But given that we have a due process right not to be held indefinitely, even though it may have a distant point of release somewhere in an unknown period, because the government now, I understand, if a alien asks for an adjournment, BIA judges who are overbooked are sometimes taking months to give them another date. At what point does the government’s behavior come into this analysis?

Ian H. Gershengorn:

So, Your Honor, I think the government’s behavior —

Sonia Sotomayor:

Intentionally or not.

I mean, I would assume that if the government was just delaying because it wanted to, you would say that’s unconstitutional.

Ian H. Gershengorn:

Absolutely, Your Honor.

And that is —

Sonia Sotomayor:

All right.

But at what point does indefinite, albeit with a lengthy, far-off detention date, become unconstitutional?

Ian H. Gershengorn:

So, Your Honor, we don’t think that the mere date itself is what makes it unconstitutional.

But to be clear —

Sonia Sotomayor:

No.

What makes it unconstitutional in my mind is the unreasonable delay or detention.

Ian H. Gershengorn:

Right.

The — so a couple of points on that, Your Honor. First of all, the — it is not our view that most of the delays that we are talking about here in the lengthy cases are situations that are resulting from government-resource problems or things of that nature. A lot — the record indicates that aliens routinely seek continuances and they seek multiple continuances.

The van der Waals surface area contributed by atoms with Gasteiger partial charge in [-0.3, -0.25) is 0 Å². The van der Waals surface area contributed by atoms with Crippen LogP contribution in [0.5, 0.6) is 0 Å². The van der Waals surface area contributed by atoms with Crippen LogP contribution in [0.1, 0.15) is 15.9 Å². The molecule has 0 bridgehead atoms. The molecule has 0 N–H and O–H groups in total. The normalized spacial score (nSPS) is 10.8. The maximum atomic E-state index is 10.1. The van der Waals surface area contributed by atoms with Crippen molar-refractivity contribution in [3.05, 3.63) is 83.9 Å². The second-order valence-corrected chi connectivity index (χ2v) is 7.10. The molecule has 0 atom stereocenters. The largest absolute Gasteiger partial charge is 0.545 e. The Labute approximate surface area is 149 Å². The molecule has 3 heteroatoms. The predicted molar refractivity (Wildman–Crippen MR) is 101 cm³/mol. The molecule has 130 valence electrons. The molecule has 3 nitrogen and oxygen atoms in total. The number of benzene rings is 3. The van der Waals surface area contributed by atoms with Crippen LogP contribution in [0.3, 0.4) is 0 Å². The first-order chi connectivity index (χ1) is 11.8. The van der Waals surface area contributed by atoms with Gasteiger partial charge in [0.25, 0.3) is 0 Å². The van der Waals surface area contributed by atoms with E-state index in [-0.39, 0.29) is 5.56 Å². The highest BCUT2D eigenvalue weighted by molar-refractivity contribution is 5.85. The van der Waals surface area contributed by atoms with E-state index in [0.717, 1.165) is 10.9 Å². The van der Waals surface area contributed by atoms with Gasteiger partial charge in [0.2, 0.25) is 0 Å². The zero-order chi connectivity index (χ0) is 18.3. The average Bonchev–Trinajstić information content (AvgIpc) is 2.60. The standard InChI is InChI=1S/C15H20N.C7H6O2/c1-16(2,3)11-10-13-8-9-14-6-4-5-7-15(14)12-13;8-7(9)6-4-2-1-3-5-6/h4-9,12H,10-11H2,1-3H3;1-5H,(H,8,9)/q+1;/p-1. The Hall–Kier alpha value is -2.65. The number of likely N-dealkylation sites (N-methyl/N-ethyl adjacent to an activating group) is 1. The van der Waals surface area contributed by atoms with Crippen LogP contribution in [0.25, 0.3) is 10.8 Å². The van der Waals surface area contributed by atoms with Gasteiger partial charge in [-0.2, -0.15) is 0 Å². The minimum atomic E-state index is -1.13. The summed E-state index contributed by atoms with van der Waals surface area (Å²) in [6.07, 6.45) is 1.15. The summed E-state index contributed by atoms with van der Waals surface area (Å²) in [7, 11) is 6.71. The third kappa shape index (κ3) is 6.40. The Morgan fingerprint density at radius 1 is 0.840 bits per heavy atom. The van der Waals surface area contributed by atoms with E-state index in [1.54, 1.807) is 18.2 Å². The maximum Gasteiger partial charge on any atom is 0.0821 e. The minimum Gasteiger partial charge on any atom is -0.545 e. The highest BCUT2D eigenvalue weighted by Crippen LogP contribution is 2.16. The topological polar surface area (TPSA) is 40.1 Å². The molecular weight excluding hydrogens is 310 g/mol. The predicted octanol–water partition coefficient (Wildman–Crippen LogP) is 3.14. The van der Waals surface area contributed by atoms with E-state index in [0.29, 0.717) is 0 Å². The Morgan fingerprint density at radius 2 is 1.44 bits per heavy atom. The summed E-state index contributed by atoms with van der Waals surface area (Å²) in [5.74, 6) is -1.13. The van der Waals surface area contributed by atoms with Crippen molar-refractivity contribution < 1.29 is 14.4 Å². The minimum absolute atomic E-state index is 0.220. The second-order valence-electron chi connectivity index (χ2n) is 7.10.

And they do that for good reason, which is to build a record.

What most of the aliens here are seeking is discretionary relief.

And if they’re seeking discretionary relief, then they’re going to want to build the record. So I don’t think the record is — is that most of the delay is IJ, lack of immigration judges or BIA resources.

And, indeed, UR expedites the proceedings that involve detained aliens.

And so that is a — a government policy to deal with Your Honor’s question.

Samuel A. Alito, Jr.:

Assuming — assuming that there is a constitutional limit of the type that’s been discussed, is that — do you think that can be addressed in a class action, or is it something that can be addressed only in individual habeas cases?

Ian H. Gershengorn:

So, Your Honor, we think it’s clearly the latter, and we really think that that is one of the major flaws of the Ninth Circuit’s decision, is that it adopted a class-wide rigid rule that applies to aliens no matter what is the cause of the delay, no matter whether the alien is a criminal alien or arriving alien, no matter whether the alien is seeking discretionary relief or not discretionary relief.

That one-size-fits-all approach is not the right way to do it.

The way to do it is in individual, as-applied challenges through habeas proceedings, which is what the Court —